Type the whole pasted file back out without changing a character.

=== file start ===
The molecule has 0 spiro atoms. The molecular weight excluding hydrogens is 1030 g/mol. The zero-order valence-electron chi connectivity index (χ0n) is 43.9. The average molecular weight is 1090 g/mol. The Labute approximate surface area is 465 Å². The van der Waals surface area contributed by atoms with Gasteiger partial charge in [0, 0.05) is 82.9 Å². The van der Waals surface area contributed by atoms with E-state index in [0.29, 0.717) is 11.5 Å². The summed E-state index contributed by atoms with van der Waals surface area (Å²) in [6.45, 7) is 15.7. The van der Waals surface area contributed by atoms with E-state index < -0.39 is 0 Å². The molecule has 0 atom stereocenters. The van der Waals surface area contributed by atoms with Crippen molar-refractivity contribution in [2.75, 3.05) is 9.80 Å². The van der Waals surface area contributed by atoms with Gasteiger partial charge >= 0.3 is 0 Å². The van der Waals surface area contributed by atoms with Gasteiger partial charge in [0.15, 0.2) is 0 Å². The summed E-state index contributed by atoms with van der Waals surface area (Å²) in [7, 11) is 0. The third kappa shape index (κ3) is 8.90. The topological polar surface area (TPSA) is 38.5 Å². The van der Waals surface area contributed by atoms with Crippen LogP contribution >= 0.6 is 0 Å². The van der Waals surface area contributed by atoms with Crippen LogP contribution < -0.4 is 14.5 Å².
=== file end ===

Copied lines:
The molecule has 0 spiro atoms. The molecular weight excluding hydrogens is 1030 g/mol. The zero-order valence-electron chi connectivity index (χ0n) is 43.9. The average molecular weight is 1090 g/mol. The Labute approximate surface area is 465 Å². The van der Waals surface area contributed by atoms with Gasteiger partial charge in [0, 0.05) is 82.9 Å². The van der Waals surface area contributed by atoms with E-state index in [0.29, 0.717) is 11.5 Å². The summed E-state index contributed by atoms with van der Waals surface area (Å²) in [6.45, 7) is 15.7. The van der Waals surface area contributed by atoms with E-state index < -0.39 is 0 Å². The molecule has 0 atom stereocenters. The van der Waals surface area contributed by atoms with Crippen molar-refractivity contribution in [2.75, 3.05) is 9.80 Å². The van der Waals surface area contributed by atoms with Gasteiger partial charge >= 0.3 is 0 Å². The van der Waals surface area contributed by atoms with Gasteiger partial charge in [0.15, 0.2) is 0 Å². The summed E-state index contributed by atoms with van der Waals surface area (Å²) in [7, 11) is 0. The third kappa shape index (κ3) is 8.90. The topological polar surface area (TPSA) is 38.5 Å². The van der Waals surface area contributed by atoms with Crippen LogP contribution >= 0.6 is 0 Å². The van der Waals surface area contributed by atoms with Crippen LogP contribution < -0.4 is 14.5 Å².